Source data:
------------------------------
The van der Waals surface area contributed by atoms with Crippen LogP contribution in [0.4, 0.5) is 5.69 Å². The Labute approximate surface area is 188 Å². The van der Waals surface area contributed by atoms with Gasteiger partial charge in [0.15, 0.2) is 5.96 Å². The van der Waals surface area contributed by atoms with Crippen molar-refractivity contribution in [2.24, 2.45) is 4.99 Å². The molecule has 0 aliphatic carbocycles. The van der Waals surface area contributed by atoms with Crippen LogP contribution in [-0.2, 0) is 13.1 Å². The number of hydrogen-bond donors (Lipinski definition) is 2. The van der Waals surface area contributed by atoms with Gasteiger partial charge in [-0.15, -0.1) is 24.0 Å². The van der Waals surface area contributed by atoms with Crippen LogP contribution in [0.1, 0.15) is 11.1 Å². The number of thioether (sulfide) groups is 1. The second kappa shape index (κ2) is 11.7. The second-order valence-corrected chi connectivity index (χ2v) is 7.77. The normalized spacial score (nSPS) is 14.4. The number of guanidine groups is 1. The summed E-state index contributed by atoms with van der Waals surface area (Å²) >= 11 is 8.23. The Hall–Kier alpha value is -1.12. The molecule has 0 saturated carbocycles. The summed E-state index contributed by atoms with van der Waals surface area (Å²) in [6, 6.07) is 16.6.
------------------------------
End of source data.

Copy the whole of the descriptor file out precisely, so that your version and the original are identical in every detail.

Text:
The van der Waals surface area contributed by atoms with Crippen LogP contribution in [0.4, 0.5) is 5.69 Å². The Labute approximate surface area is 188 Å². The van der Waals surface area contributed by atoms with Gasteiger partial charge in [0.15, 0.2) is 5.96 Å². The van der Waals surface area contributed by atoms with Crippen molar-refractivity contribution in [2.24, 2.45) is 4.99 Å². The molecule has 0 aliphatic carbocycles. The van der Waals surface area contributed by atoms with Crippen LogP contribution in [-0.2, 0) is 13.1 Å². The number of hydrogen-bond donors (Lipinski definition) is 2. The van der Waals surface area contributed by atoms with Gasteiger partial charge in [-0.15, -0.1) is 24.0 Å². The van der Waals surface area contributed by atoms with Crippen LogP contribution in [0.1, 0.15) is 11.1 Å². The number of thioether (sulfide) groups is 1. The second kappa shape index (κ2) is 11.7. The second-order valence-corrected chi connectivity index (χ2v) is 7.77. The normalized spacial score (nSPS) is 14.4. The number of guanidine groups is 1. The summed E-state index contributed by atoms with van der Waals surface area (Å²) >= 11 is 8.23. The Hall–Kier alpha value is -1.12. The molecule has 0 saturated carbocycles. The summed E-state index contributed by atoms with van der Waals surface area (Å²) in [6, 6.07) is 16.6.